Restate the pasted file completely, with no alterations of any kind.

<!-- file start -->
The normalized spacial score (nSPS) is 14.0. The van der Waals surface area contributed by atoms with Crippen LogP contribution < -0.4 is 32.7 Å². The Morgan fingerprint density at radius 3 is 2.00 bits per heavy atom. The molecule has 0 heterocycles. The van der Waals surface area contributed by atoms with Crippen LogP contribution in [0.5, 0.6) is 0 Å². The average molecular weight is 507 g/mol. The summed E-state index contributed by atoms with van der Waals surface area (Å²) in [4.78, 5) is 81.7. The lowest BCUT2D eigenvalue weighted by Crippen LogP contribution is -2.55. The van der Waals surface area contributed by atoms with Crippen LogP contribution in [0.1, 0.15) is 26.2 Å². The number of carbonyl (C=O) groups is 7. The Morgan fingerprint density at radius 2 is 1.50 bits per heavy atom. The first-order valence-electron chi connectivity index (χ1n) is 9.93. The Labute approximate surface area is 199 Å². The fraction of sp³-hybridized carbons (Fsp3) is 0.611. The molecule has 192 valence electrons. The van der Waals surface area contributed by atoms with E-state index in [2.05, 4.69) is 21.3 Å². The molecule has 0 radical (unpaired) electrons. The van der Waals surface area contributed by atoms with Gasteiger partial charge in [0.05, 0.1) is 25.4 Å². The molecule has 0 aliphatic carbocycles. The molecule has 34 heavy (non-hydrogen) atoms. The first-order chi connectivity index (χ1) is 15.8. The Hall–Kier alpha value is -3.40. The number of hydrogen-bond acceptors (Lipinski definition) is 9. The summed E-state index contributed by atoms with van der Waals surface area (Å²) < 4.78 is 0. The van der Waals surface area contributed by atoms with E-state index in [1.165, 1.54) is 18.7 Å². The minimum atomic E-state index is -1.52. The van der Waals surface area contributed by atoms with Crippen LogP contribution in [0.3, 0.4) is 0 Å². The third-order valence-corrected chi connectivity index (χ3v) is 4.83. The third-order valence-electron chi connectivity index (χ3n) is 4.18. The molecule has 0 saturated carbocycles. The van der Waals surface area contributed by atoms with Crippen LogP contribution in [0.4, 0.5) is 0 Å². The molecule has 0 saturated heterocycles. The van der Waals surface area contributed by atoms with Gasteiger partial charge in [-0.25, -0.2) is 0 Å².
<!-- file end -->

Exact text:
The normalized spacial score (nSPS) is 14.0. The van der Waals surface area contributed by atoms with Crippen LogP contribution < -0.4 is 32.7 Å². The Morgan fingerprint density at radius 3 is 2.00 bits per heavy atom. The molecule has 0 heterocycles. The van der Waals surface area contributed by atoms with Crippen LogP contribution in [0.5, 0.6) is 0 Å². The average molecular weight is 507 g/mol. The summed E-state index contributed by atoms with van der Waals surface area (Å²) in [4.78, 5) is 81.7. The lowest BCUT2D eigenvalue weighted by Crippen LogP contribution is -2.55. The van der Waals surface area contributed by atoms with Crippen LogP contribution in [0.1, 0.15) is 26.2 Å². The number of carbonyl (C=O) groups is 7. The Morgan fingerprint density at radius 2 is 1.50 bits per heavy atom. The first-order valence-electron chi connectivity index (χ1n) is 9.93. The Labute approximate surface area is 199 Å². The fraction of sp³-hybridized carbons (Fsp3) is 0.611. The molecule has 192 valence electrons. The van der Waals surface area contributed by atoms with E-state index in [2.05, 4.69) is 21.3 Å². The molecule has 0 radical (unpaired) electrons. The van der Waals surface area contributed by atoms with Gasteiger partial charge in [0.05, 0.1) is 25.4 Å². The molecule has 0 aliphatic carbocycles. The molecule has 34 heavy (non-hydrogen) atoms. The first-order chi connectivity index (χ1) is 15.8. The Hall–Kier alpha value is -3.40. The number of hydrogen-bond acceptors (Lipinski definition) is 9. The summed E-state index contributed by atoms with van der Waals surface area (Å²) < 4.78 is 0. The van der Waals surface area contributed by atoms with E-state index in [1.165, 1.54) is 18.7 Å². The minimum atomic E-state index is -1.52. The van der Waals surface area contributed by atoms with Crippen LogP contribution in [0.3, 0.4) is 0 Å². The third-order valence-corrected chi connectivity index (χ3v) is 4.83. The third-order valence-electron chi connectivity index (χ3n) is 4.18. The molecule has 0 saturated carbocycles. The van der Waals surface area contributed by atoms with Crippen LogP contribution in [0.4, 0.5) is 0 Å². The molecule has 0 saturated heterocycles. The van der Waals surface area contributed by atoms with Gasteiger partial charge in [-0.25, -0.2) is 0 Å².